12/28/08, 3:47 PM #2 Muphrid Don Flamenco   Muphrid Gnome Mage   Stormrage For the physicists in the room (...Bueller?), the modeling a Markov process is conceptually similar to finding the eigenvectors and expectation value of an operator in Hilbert space. We can start with a casting operator, $\hat B$. Let's consider the problem of FFB spam with Hot Streak, with a set of basis states $|0\rangle , |1\rangle, |2\rangle$, which denote 0, 1, and 2 consecutive crits (2 meaning you have the Hot Streak buff). Thus, we have this set of operator equations: \begin{align} \hat B |0\rangle= If we crit, it increments the counter. If we have HS, we go back to the 0 state because we've cast Pyroblast. As a simple finite-dimensional matrix, we can project $\hat B$ into the aforementioned basis. $\begin{pmatrix} 1-c & 1-c & 1 \\ c & 0 & 0 \\ 0 & c & 0 \end{pmatrix}$ We then set about to find the eigenstates of this operator, the eigenvectors of this matrix, such that... $\hat B \psi= \lambda \psi$ To do this, we find the characteristic polynomial by taking the determinant of the following matrix: $\begin{pmatrix} 1-c-\lambda & 1-c & 1 \\ c & -\lambda & 0 \\ 0 & c & -\lambda \end{pmatrix}$ ...and setting it equal to 0 and solving for lambda, yielding the following: $-\lambda^3+(1-c)\lambda^2+c(1-c)\lamda +c^2= 0$ With the help of a calculator, we can see this has 3 eigenvalues: $\lambda= 1,c \left (-\frac{1}{2} \pm i\frac{\sqrt{3}}{2} \right )$ Taking lambda = 1, we get the following linear system: $\begin{pmatrix} 1-c & 1-c & 1 & 1 \\ c & 0 & 0 & 1 \\ 0 & c & 0 & 1 \end{pmatrix}$ Solving this linear system yields the following equations: \begin{align} \psi_0 - \frac{1}{c^2} \psi_2= 0 \\ \psi_1 - \frac{1}{c} \psi_2 = 0 \end{align} If we set $\psi_0 + \psi_1= 1$ and combine these two equations, we get $\frac{1+c}{c^2} \psi_2= 1 \implies \psi_2 = \frac{c^2}{1+c}$, which is Roywyn's result. If, instead, we impose the normalization condition that the sum of the psi's be 1, then we get the following: \begin{align} \psi_0 + \psi_1= \frac{1+c}{1+c+c^2} \\ \psi_2 = \frac{c^2}{1+c+c^2} \end{align} The top number represents the proportion of casts that are FFB, the bottom the proportion that are Pyros. From here, calculating the DPS of the rotation is straightforward.
 12/28/08, 5:07 PM #3 galzohar Bald Bull   Galzohar Blood Elf Paladin   Darksorrow (EU) Why are you neglecting the fact you need to react to the procs, though? It shouldn't be that hard to take into account, as all you have to change is that B|2>=|3> and B|3>=0 (casting another FFB when you see the proc and only pyroblasting on the next cast). While reaction times are hard to estimate, I think it's safe to assume they're much significantly higher than 0 (or at least 0.2s, since it should be pretty impossible to react to *anything* faster than that, you could make an easy test application to see for yourself). Or is it worth it to cancel a FFB mid-cast for pyro if it's already 0.2~0.5s in?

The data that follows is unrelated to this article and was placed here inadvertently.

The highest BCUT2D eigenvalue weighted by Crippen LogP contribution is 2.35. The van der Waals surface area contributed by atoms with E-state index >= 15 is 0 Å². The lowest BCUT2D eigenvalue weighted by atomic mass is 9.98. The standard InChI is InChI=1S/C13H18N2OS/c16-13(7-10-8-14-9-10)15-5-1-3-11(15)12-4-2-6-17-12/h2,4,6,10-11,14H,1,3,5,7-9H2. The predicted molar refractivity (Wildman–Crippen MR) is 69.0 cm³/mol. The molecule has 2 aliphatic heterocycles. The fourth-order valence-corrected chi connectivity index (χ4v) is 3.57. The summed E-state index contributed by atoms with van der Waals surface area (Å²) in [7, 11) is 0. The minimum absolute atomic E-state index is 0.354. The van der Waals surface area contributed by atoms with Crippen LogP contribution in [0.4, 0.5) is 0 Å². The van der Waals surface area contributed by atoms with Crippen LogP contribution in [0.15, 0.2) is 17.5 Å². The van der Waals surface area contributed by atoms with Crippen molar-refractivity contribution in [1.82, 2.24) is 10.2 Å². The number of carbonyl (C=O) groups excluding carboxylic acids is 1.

12/28/08, 5:17 PM #4 Sapp Bald Bull     Accountant Human Paladin   Detheroc Galzohar, you could model that as an additional state and treat it as a Hot Streak discharge with an arbitrary .5sec extra delay, and you might find if there's a point at which interrupting a cast in progress to expend a Hot Streak is beneficial.
 12/28/08, 5:33 PM #5 Muphrid Don Flamenco   Muphrid Gnome Mage   Stormrage In the model that you cast an 1 FFB after HS procs and then Pyro (because you were already partway through the FFB), I don't think you need to model it as an extra state. You can simply say that when you're in the 2 state you cast an FFB and then a Pyro. The only issue there is whether that FFB could increment a new counter or not. Basically what you would do, though, is introduce an expected damage operator. \begin{align} \hat E |0\rangle= E_f and E_p being the expected damage of FFB and Pyro, respectively. You can do a similar thing with a casting time operator and, thus, derive the following for the DPS of the rotation eigenstate. $D= \mbox{DPS} = n_f D_f + n_p D_p$ Where... $n_f= \frac{(1+c+c^2) T_f}{(1+c+c^2) T_f + c^2 T_p}$ And... $n_p= \frac{c^2 T_p}{(1+c+c^2) T_f + c^2 T_p}$ Similar logic should be applicable to the ABx3 -> Abar with MBAM, as that has a similar effect in play. It was because of that problem, actually, that I was thinking of this solution.
 12/28/08, 5:36 PM #6 Sancus King Hippo     Sancus Undead Mage   Executus You don't really "react" to Hot Streak procs though. Your reaction time occurs at the same time as your currently casting FFB, as Hot Streak usually procs somewhere in the middle of a cast. So you then start spamming your Pyroblast button, it goes off as soon as the server accepts one of the Pyro cast requests, and then you go back to spamming FFB. It's not like you wait at the end of a cast to press your Pyro button, that'd be silly. I am curious whether it's ever beneficial to interrupt a FFB to cast Hot Streak though. My guess is that it's not., especially since that would cost reaction time. I removed the cooldown on evo and what happened? DPS went down rofl